Crazy Answers To Interview Questions (That Got People Jobs)
Say You Don't Want The Job
Gil Yehuda, a Yahoo employee, said that during a job interview he once asked the chief technology officer for the most important responsibility of the five duties listed in the job description. The answer he gave was contradicted by several other execs he spoke to. So when the recruiter later offered him the job, he turned her down, saying, "I can't take a job if the company doesn't know what they are looking for. You need to figure out what you want before you make an offer." She pushed him to take the job and explained to him why his reluctance was enticing. "I was the first candidate to realize they did not have a consensus view of what they were trying to hire," Yehuda wrote. He got the job.
Only Answer Some Of The Questions
Andy Johns, a product manager, was interviewing for a job at Facebook, the company notorious for asking brain-teasing interview questions. The entire day had gone smoothly, and then it was his last interview. An exec walked into the room, and without introducing himself or even saying hello, just sat down and said, quite seriously, "I have five questions for you." Johns, in an attempt to "lighten the mood," quipped, "I have three correct answers for you." The exec didn't laugh and continued on with his questions, and Johns said that he only answered three of them correctly. He still got the job.
More: Why Everything You Learned About Interviewing Is Worthless
Talk About How Much You Hated Your Last Job
Dan Halliday, an HR manager, says he told "the complete truth" about why he was fired from Kohl's. "I explained how I had given up because of the environment of zombies ... how I was going to file a lawsuit over my pay; how I have zero ambition to ever be promoted into leadership again, and how all I wanted to do was make a ton of money and enjoy my life with as little workplace politics as possible." Not only did he get hired -- but he is still at the company "and loving the decision."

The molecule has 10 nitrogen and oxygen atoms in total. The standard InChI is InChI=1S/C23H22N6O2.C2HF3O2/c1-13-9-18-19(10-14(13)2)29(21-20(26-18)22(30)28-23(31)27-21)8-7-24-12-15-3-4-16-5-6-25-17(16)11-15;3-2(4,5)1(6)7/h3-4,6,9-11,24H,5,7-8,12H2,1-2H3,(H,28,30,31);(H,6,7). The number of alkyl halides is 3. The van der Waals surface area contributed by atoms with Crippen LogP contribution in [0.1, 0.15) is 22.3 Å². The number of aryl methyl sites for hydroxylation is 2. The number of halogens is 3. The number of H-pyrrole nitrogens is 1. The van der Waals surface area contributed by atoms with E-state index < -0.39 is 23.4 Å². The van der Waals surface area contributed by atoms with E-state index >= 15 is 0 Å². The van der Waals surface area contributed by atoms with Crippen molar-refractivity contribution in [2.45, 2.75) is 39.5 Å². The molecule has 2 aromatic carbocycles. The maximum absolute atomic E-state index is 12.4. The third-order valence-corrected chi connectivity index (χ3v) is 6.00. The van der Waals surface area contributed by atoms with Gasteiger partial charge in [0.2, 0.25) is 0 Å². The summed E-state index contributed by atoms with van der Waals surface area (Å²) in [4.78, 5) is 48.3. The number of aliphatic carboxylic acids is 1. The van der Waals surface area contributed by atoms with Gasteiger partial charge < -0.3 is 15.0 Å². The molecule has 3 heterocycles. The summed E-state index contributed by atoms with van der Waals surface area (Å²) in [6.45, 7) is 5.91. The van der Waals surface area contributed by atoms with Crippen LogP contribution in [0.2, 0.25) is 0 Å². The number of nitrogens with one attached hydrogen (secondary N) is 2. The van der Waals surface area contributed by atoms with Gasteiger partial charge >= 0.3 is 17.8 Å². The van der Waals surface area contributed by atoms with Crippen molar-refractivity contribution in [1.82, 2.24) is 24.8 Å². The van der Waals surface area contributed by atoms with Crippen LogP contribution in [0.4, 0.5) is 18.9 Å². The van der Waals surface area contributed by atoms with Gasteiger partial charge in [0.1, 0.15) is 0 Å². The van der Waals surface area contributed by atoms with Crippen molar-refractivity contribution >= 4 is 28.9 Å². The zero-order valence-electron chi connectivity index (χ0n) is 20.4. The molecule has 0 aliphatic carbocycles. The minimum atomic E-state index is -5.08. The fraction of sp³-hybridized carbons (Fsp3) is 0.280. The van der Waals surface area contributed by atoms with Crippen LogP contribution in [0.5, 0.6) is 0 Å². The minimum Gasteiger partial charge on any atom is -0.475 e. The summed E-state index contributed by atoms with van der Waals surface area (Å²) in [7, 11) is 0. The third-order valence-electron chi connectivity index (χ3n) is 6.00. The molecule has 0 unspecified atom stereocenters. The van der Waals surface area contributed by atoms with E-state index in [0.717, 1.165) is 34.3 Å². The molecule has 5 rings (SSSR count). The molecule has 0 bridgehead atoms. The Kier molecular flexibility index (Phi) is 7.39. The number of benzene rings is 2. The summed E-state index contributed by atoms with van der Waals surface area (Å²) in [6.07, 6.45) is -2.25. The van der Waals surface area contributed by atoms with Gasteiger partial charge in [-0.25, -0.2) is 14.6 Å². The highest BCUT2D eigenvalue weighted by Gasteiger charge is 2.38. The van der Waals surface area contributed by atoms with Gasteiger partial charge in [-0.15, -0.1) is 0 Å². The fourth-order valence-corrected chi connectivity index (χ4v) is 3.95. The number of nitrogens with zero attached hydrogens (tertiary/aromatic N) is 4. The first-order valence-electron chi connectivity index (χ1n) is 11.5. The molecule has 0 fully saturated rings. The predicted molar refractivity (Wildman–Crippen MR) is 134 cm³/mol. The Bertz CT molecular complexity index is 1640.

Explain You're Pregnant And Have No Idea if You'll Want To Return To Work
Kati Sipp, a union organizer, says that she not only told a prospective employer that she was six months pregnant, but when he asked her during a job interview if she'd return to work after having the baby, she admitted that she wasn't sure how she'd feel after giving birth. "I just decided, what the hell, I'm not going to want to work for anyone who would discriminate against a pregnant woman anyway," she wrote. She not only got hired, but she was able to bring her daughter to work with her twice a week until she was a toddler.
Admit You're Clueless
Joan Heller was being considered for a "high level job" developing new kinds of assessments for the state of California's K-12 students. Her potential boss asked her during the job interview how she'd approach the task. After hesitating for a moment, she responded, "I have no idea." "You're perfect!" she exclaimed.
Read the rest of the Quora thread here.
How about you? What was the craziest answer you ever gave in a job interview?
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Pam is the editor-in-chief of AOL Jobs.